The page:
La. colleges grappling with cash-flow concerns

Louisiana’s higher education leaders are trying to work out a financing deal with Gov. Bobby Jindal’s administration to keep the state’s public colleges from running low on cash to operate their campuses.

At issue is the way the Jindal administration and lawmakers chose to provide much of the state funding for the schools in the state’s $25.4 billion budget.

They are using a patchwork of dollars from property sales, legal settlements, lease payments and other financing arrangements.

Most of what was budgeted hasn’t been deposited into the set-aside fund used to pay for higher education, called the Overcollections Fund. Property sales aren’t complete, dollars owed to the state haven’t yet been paid and fund transfers haven’t been completed.

Uncertainties about the pace of deposits into the fund are creating cash flow concerns for colleges.

Money shortages could hit campuses by the end of the month unless new dollars arrive or a temporary fix is devised to keep money flowing.

Barbara Goodson is deputy commissioner for finance and administration for the Board of Regents, which oversees state financing for the colleges. She said she’s in daily conversations with the Jindal administration about ways to guarantee consistent funding for campuses.

“We have been told repeatedly that all of the money will be deposited. The problem is the timing. And they have assured us if we can give them the data that explains where the cash-flow concerns are then they can work it out,” Goodson said Tuesday.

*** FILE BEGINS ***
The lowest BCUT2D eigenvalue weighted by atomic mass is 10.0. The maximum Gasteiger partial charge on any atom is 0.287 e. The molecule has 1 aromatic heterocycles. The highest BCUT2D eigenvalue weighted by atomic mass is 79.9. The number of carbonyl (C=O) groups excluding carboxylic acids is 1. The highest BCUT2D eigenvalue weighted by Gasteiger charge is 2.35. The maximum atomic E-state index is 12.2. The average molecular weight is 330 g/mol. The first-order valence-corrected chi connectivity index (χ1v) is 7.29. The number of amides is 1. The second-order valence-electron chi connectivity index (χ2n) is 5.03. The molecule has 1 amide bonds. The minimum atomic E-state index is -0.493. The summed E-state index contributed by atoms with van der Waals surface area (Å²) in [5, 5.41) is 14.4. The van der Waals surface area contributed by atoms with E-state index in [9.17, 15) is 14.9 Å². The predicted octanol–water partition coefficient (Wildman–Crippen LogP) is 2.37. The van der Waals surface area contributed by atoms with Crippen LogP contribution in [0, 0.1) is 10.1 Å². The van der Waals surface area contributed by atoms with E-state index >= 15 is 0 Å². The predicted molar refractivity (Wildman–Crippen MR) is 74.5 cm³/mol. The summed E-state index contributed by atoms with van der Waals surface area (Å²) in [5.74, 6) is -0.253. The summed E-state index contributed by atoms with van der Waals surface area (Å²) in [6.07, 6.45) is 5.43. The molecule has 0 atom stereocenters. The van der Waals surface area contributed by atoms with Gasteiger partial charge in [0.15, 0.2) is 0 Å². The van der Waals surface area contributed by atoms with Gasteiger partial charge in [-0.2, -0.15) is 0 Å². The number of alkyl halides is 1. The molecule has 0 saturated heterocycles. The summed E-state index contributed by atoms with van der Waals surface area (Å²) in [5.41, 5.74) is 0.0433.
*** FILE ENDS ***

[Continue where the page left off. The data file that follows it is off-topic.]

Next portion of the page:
Jindal said the administration will shuffle around available state cash, if needed, to keep campuses afloat until the dollars planned for higher education’s budget arrive. He said the schools will get the money promised.

“We do seed funding all the time for different agencies,” the Republican governor said. “That wouldn’t be anything difficult or extraordinary to do.”

About $850 million in state funding was budgeted for higher education in the 2013-14 fiscal year, and $340 million — or 40 percent — of that is slated to come from the Overcollections Fund.

The Jindal administration and lawmakers have used similar funding maneuvers for years, but this is the first time the bulk of the money was earmarked for higher education, instead of health care services.

Worries about cash flow were raised by Commissioner of Higher Education Jim Purcell during the Legislature’s budget negotiations.

Commissioner of Administration Kristy Nichols, the governor’s top budget architect, said she’s confident the dollars expected for the Overcollections Fund will pan out as expected.

She said the administration is working with higher education leaders to determine the rate of campus tuition collections to see if other state dollars will need to be provided until the set-aside fund catches up with schools’ operating cash needs.

“I know it is new, I suppose, to higher ed, but it’s certainly not new to state budgeting and not risky,” Nichols said.

Goodson said she’s hoping Regents and the Jindal administration can work out a payment structure that will keep colleges from having repeated cash flow concerns for the remaining six months of the budget year.

“I would really like for us to all come together and get a plan on the table, so we don’t have to do this month after month,” she said. “We have been assured again this morning that they will do what needs to be done.”